Start your cutting and clearing for more to thrive in the cooler months! You have a good thing going there, girl.

I've had 8 tomato sandwiches since last weekend. I want 8 more. My salads are loaded with chunks of home-growns.

Your tomato is probably devoured by now :o)

Zoey said...

Now that's one fine looking tomato! I am dying for a big fat tomato sandwich--just tomato and mayo on toast. I love them!

I just posted about my tomato harvest--I won't be getting any sandwich from the ones I picked.

I have never heard that bit of mullein folklore. I think your mullein is about the tallest I've ever seen. I had a couple of them, but I cut them down last month so I don't know how big they would have grown.

It's too bad your hollyhocks are all finished. They were so pretty.

LostRoses said...

Naturegirl, now that would be a nice find, guess I'd better do a little searching!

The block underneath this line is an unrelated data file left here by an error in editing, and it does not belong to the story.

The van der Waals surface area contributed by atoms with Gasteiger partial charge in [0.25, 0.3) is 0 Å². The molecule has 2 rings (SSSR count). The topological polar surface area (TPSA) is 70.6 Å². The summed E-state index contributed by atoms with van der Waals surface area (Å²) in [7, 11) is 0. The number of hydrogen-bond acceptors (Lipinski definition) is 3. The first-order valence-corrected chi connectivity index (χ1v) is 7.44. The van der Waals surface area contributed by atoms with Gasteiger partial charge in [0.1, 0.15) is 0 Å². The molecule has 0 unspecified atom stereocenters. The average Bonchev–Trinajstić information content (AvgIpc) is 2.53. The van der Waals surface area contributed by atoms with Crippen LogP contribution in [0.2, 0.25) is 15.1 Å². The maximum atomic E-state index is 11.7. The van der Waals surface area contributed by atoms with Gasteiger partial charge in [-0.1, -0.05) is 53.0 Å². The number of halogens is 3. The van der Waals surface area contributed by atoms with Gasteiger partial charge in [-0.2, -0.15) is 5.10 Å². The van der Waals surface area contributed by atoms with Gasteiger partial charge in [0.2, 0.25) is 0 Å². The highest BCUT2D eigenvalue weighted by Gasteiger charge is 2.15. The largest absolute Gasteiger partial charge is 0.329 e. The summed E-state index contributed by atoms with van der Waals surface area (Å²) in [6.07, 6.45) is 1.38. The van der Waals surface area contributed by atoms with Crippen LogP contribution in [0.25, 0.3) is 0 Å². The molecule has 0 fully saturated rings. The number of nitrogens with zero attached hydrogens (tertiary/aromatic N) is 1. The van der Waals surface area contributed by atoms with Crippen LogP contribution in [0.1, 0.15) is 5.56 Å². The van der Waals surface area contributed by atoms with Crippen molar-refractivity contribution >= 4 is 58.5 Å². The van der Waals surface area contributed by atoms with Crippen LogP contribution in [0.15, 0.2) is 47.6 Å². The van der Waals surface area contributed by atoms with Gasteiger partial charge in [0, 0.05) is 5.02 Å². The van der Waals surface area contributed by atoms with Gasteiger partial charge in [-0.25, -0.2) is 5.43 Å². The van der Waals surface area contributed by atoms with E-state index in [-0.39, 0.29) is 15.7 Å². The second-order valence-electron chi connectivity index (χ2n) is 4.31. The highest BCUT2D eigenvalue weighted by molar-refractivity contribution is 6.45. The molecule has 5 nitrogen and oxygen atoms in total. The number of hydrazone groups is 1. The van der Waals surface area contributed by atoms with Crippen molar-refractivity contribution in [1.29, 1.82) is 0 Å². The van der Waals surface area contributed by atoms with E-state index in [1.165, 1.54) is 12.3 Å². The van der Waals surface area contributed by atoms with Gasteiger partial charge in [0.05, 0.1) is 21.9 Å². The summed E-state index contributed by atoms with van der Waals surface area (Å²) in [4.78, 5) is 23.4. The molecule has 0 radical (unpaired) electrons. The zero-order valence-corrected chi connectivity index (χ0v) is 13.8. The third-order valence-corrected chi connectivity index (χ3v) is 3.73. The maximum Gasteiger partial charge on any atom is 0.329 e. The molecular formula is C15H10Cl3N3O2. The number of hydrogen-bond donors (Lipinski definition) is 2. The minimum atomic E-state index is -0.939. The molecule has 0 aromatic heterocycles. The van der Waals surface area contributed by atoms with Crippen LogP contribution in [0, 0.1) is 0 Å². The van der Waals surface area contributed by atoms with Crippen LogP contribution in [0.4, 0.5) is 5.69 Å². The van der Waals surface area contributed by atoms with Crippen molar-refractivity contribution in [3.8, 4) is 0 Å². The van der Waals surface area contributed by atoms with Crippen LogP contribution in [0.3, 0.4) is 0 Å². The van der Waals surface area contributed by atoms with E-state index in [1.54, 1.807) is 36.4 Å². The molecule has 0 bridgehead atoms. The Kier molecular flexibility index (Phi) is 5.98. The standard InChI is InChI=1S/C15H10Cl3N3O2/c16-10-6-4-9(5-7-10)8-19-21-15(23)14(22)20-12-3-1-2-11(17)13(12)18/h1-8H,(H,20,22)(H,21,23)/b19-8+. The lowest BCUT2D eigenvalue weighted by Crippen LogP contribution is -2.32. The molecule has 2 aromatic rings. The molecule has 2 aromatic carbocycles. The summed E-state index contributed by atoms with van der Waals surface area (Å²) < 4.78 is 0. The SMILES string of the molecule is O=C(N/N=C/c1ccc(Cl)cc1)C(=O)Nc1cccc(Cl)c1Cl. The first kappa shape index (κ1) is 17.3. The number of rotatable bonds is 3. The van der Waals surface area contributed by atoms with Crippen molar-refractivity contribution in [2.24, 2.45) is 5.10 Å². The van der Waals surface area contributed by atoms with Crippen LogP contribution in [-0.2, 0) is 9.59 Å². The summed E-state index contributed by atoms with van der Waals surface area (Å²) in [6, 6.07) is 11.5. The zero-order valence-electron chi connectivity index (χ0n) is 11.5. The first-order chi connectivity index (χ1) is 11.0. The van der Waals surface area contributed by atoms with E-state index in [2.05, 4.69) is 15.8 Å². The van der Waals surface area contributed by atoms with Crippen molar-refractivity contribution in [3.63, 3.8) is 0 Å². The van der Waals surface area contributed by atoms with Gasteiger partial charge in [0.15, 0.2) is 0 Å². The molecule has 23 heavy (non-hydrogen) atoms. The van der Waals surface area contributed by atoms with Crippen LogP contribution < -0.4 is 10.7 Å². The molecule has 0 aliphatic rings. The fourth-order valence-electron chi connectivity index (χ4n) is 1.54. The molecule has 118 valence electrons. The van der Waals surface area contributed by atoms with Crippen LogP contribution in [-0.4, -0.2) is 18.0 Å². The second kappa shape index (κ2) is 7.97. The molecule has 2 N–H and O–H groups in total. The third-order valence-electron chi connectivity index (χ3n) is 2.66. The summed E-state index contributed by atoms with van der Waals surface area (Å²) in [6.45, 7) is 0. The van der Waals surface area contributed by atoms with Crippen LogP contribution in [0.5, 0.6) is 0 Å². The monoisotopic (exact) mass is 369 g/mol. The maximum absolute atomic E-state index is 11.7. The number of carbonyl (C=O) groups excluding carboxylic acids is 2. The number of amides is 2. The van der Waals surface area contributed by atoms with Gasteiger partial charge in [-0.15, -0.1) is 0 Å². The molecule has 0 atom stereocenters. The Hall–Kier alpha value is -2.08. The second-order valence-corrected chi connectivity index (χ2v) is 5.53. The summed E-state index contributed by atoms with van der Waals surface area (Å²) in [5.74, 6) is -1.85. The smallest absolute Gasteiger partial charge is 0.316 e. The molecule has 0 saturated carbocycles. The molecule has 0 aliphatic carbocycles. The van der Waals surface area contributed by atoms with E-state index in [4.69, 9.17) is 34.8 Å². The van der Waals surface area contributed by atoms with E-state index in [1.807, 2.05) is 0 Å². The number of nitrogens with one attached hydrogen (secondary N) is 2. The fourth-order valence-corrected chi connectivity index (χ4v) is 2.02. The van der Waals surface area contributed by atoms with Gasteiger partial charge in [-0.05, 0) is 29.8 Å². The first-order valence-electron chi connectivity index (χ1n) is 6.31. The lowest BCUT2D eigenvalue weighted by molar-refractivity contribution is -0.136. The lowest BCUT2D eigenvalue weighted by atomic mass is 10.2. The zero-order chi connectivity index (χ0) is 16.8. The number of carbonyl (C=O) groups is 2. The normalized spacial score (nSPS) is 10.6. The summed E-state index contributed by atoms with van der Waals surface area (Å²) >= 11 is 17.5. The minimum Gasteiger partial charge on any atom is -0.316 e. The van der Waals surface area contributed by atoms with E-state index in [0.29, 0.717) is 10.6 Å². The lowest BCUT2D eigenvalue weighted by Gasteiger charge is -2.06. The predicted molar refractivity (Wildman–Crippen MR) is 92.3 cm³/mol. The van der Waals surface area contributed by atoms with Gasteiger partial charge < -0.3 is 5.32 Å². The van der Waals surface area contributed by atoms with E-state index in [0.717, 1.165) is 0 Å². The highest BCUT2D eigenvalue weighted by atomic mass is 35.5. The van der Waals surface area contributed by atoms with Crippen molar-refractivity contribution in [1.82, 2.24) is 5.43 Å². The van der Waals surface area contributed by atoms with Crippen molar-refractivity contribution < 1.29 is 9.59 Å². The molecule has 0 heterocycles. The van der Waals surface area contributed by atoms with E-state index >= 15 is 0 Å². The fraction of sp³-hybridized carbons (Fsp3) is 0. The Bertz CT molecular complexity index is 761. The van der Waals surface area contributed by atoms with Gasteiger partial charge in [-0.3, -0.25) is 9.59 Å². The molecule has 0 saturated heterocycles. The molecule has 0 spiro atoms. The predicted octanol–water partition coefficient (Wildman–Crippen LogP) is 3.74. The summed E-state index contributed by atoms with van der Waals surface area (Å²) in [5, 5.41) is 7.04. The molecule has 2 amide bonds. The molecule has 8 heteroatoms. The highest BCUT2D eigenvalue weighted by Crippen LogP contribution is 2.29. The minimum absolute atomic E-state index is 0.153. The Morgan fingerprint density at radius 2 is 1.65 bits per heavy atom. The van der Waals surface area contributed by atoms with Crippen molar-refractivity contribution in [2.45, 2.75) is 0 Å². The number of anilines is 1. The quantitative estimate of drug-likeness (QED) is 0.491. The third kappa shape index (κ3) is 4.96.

Mary, yes there was snow on the ground when we left for Mexico and snow when we came back. We didn't see the pavement on our street from Xmas to about St.Patrick's Day!

Your tomato sandwich appetite is as voracious as mine. I'd better go check and see if the next tomato is ripe!

Zoey, I won't be getting many sandwiches from my tomato crop either but I sure will enjoy what I get!

When the hollyhocks and mullein start getting ratty, they go downhill fast, don't they?

Garden Lily said...

Note to self: Want a mullein too. Thanks for sharing your garden, it looks lovely. I took me a few years, but I have finally come to enjoy cutting down the spent blooms, since, as you pointed out, it allows room for the neighbouring plants to show off what they can do. That, and I have enough seedlings now for my liking, so deadheading is good prevention.

Layanee said...